G. C. Rose,1 N. Westphalen,2 G. D. Shanks3
Four sailors aboard HMAS Newcastle were infected with falciparum malaria during a port visit to Dar-es-Salaam in Tanzania. All four were successfully treated at sea with oral atovaquone/proguanil. Besides their apparent non-adherence with the usual antimalarial precautions, the key aspects of this outbreak include a lack of on-board definitive diagnostic capability and treatment, both of which have since been addressed for other Fleet units. Although some Royal Australian Navy (RAN) deployments have lower malaria risk, this is not true for East Africa. All Australian Defence Force (ADF) medical officers need to be aware of falciparum malaria, as one of the few infections that can rapidly kill adults.
Key words: malaria, falciparum, Royal Australian Navy, Indian Ocean
Febrile persons returning from Africa have a very long list of differential diagnoses including common (e.g. influenza) and uncommon (e.g. Yellow Fever) viral, rickettsial (e.g. African tick typhus), bacterial (e.g. typhoid fever) and parasitic (e.g. falciparum malaria) infections. Although all of the examples listed are potentially lethal, falciparum malaria is the only common infection that can rapidly (1-3 days) kill non-immune travellers such as military personnel.
For this reason, early consideration should always be given to malaria in the management of any febrile patient from a malaria endemic area. Although many of the more recent Australian Defence Force (ADF) overseas deployments ashore have been to areas with no (Iraq) or limited (Afghanistan) malaria risk, the risk varies far more widely in the Australasian region from very low in Vanuatu to very high on the north coast of Papua New Guinea (PNG). Furthermore, most ADF malaria cases ashore in recent years have been caused by relapsing (Plasmodium vivax) malaria weeks to months after they return to Australia, rather than the more lethal and acute onset Plasmodium falciparum.1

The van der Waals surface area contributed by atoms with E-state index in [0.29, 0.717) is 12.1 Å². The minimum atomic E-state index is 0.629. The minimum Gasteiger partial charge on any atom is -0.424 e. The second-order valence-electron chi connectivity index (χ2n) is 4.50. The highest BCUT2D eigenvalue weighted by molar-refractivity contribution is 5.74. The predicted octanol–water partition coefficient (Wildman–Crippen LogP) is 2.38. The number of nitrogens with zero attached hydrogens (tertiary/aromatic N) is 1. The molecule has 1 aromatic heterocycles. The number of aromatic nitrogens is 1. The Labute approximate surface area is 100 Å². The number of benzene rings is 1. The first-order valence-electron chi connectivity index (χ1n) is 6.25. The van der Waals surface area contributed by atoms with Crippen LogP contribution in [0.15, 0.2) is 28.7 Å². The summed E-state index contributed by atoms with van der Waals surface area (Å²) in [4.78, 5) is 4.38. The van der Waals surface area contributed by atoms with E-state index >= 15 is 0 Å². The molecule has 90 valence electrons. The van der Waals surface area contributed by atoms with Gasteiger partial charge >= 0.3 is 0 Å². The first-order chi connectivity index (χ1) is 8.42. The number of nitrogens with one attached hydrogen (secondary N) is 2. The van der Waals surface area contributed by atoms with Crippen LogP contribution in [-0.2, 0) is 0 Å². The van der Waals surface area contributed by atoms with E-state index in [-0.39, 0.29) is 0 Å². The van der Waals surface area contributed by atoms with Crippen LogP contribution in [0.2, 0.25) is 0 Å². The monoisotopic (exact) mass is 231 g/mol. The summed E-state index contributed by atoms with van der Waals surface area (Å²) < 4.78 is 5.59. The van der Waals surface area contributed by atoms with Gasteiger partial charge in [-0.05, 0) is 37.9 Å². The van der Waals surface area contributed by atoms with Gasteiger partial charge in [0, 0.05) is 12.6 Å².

The risks associated with maritime operations in malarious areas depend on the type of operation being undertaken. The Royal Australian Navy (RAN) often conducts extended littoral maritime operations very close inshore (within mosquito range, typically less than 1-2 nautical miles). Examples include RAN personnel conducting hydrographic surveys off northern PNG, and clearance divers conducting explosive ordnance disposal tasks in Bougainville and the Solomon Islands (although the latter tend to be shore, rather than sea-based).
Ships conducting offshore maritime operations are only exposed to malaria risk during port visits in malarious areas which are typically of short duration (four days or less), and usually involve ports where the risk is low. Although ships undertaking these visits require the same antimalarial precautions as for extended littoral operations close inshore, they are usually only required for the duration of each visit, rather than the whole deployment. All personnel undertaking maritime deployments are briefed on the relevant health hazards in accordance with Australian Fleet standard operations, usually with additional deployment-specific guidance and reinforced by port-specific health briefs prior to each visit.
RAN units undertaking Operation MANITOU conduct counter-piracy and interception of narcotic-running dhows along the eastern coast of Africa. When not engaged in operations, these Fleet units will visit a variety of ports, most of which have no or minimal malaria risk. (Figure 1) See Malaria Atlas Project (http://www.map.ox.ac.uk/) for global malaria estimates. However, malaria chemoprophylaxis is required for port visits to endemic malarial countries on the East African coast. Although preventive measures sometimes fail, most ADF malaria cases result from individual non-adherence. Four such failures recently occurred aboard HMAS Newcastle following a port visit to Dar-es-Salaam, Tanzania. (Figure 2) This highly unusual event highlighted several issues for future ADF deployments.